My Federal MP, Andrew Laming, is in the news yet again, this time being thrown into the pool of fiends in Parliament House who can’t seem to grasp the concept of respecting women, so feel the need to try grasp at women. He has been the MP for Bowman since 2004 – 17 years this year. I first voted in 2016, so I thought it would be fun to run through his various stunts, media appearances, and mishaps in that time! (This is a list of what I remembered and found with some quick searches – if you have anymore to add, let me know!)
Continue reading “A Recent Timeline of Andrew Laming”
Due to a complete lack of direction in life and an astounding cynicism towards the systems that govern it, I have returned to university to study the so-called final and sacred vanguard holding the world’s democracies up like Atlas does the globe – journalism! Buckle up, it’s a journey to piss off some academics and “professional communicators”!
Continue reading “First Year Textbook DESTROYS My Career”
This is a strange argument I see from a lot of “conservative” voices online, usually in the form of a disingenuous attack on decent social and economic policy and as a defense for the “free market”. The rationale behind it is that past generations had to work hard and pay their dues to reach where they are today, so all these entitled young folk need to sit down and wait in line. They must struggle and face the same uphill battles, otherwise it is (somehow) an injustice to those who came before.
But isn’t life supposed to get better for future generations as society “improves”?
Continue reading “All Must Suffer as History Did: Student Debt”
The first time I heard the term historical amnesia, it was in relation to a discussion about American exceptionalism and the masses “forgetting” the more bothersome parts of their history of involvement (ironically, I can’t recall the specific source or case I first came across). But, rereading Noam Chomsky’s On Anarchism (again, ironically because at the time I read it, I did so without any real focus or retention), the now seemingly obvious opposite is also true: that the true victories and battles fought by the masses themselves are also victim to this international blank slate.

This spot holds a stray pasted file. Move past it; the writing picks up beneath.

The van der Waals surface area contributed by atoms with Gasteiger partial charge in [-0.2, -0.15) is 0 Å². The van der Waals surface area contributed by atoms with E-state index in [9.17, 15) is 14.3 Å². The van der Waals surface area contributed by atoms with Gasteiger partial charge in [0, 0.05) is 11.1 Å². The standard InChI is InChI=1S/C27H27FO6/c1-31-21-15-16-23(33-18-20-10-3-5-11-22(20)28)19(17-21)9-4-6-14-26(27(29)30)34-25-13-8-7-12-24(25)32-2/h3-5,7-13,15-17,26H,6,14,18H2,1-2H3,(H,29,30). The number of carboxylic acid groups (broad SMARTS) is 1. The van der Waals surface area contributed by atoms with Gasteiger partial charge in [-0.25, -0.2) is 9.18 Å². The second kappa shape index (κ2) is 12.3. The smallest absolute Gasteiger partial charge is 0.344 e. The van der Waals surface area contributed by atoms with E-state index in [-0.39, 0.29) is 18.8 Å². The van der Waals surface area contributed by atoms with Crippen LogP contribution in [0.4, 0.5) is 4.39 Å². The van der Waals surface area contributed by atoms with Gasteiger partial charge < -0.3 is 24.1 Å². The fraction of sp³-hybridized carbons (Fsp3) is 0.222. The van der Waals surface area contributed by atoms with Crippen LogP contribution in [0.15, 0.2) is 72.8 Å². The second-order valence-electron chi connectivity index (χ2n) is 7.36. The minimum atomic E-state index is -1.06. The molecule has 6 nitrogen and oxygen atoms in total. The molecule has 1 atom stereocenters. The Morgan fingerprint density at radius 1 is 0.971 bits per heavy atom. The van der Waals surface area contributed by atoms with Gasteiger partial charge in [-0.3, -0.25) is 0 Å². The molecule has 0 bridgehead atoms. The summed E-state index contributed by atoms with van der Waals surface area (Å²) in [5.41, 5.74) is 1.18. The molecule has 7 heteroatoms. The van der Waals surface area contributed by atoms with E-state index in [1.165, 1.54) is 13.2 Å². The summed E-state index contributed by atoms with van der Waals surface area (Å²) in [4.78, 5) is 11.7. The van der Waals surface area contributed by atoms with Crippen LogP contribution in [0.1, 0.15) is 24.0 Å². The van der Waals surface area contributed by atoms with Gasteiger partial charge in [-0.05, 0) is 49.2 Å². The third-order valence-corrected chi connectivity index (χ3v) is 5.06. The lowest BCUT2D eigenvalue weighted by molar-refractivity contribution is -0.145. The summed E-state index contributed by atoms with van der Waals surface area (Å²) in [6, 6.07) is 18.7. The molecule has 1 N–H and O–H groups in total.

Continue reading “Historical Amnesia Goes Both Ways”
In the past week, both the Daily Telegraph and the Sydney Morning Herald, the Murdoch and Costello duo enveloping Australia’s media landscape, did hit pieces on Friendlyjordies. This resulted in a number of things, the most ironic being the skyrocket of attention someone can get from being on the front page of a national paper. But for all the transparently hostile spin towards Jordan, there is one criticism I saw in the online response to these pieces that I thought worth noting: Friendlyjordies is not the be all and end all of political thought.
Continue reading “Go Beyond Friendlyjordies”
Merchants of Doubt, a 2010 book written by Naomi Oreskes and Erik Conway, is a must read. As one of the testimonies on the cover of my copy says, if there is one nonfiction book you read this year, it is the one to go for (obviously try to read more than one, but make Merchants of Doubt a priority). It follows a number of stories that mar the history of scientific progress by telling them from the perspectives of actors we often don’t hear from in the modern “debates”: the scientists themselves.
Continue reading “Go Read Merchants of Doubt”
There is a post going around at the moment that is supposedly meant to paint the police in a positive light during the recent global protests again police violence towards native peoples and people of colour. Honestly, it really sounds like the author (unknown, at least I’ve not seen a name with it) is telling the population to submit to power because… it’s power.
Continue reading “Defunding the Police and Changing Focus”
I first heard of Drew Pavlou, a UQ student Senator, in the height of the Hong Kong protests last year when he made local waves supporting Hong Kong at the University of Queensland’s (UQ) St Lucia campus. This demonstration, as I recall, got a little heated, but I didn’t hear much come of it until recently, with Pavlou reaching an international audience and entering the national discourse. The reason? That protest has since become a small movement of its own against UQ’s connections with the Chinese Communist Party.
Continue reading “Drew Pavlou and the UQ-CCP Saga”
Controversial opinion on a site with “anarchist” in the name, but I don’t think science should be commercialised and portrayed as a product for consumers. Scientific research and exploration should transcend material goals, particularly monetary ones, and should strive to reach a forever receding horizon of knowledge.
Continue reading “The Purpose of Science”
We live in a world where the concept of privacy is all but a myth, a reality that people only a couple of decades ago would probably have been horrified of. As the Coronavirus lockdown shifts how the world operates, online solutions to numerous obstacles are charging to the forefront. Some of these changes are, however, questionable.
Continue reading “Eroding Privacy During Coronavirus Pandemic”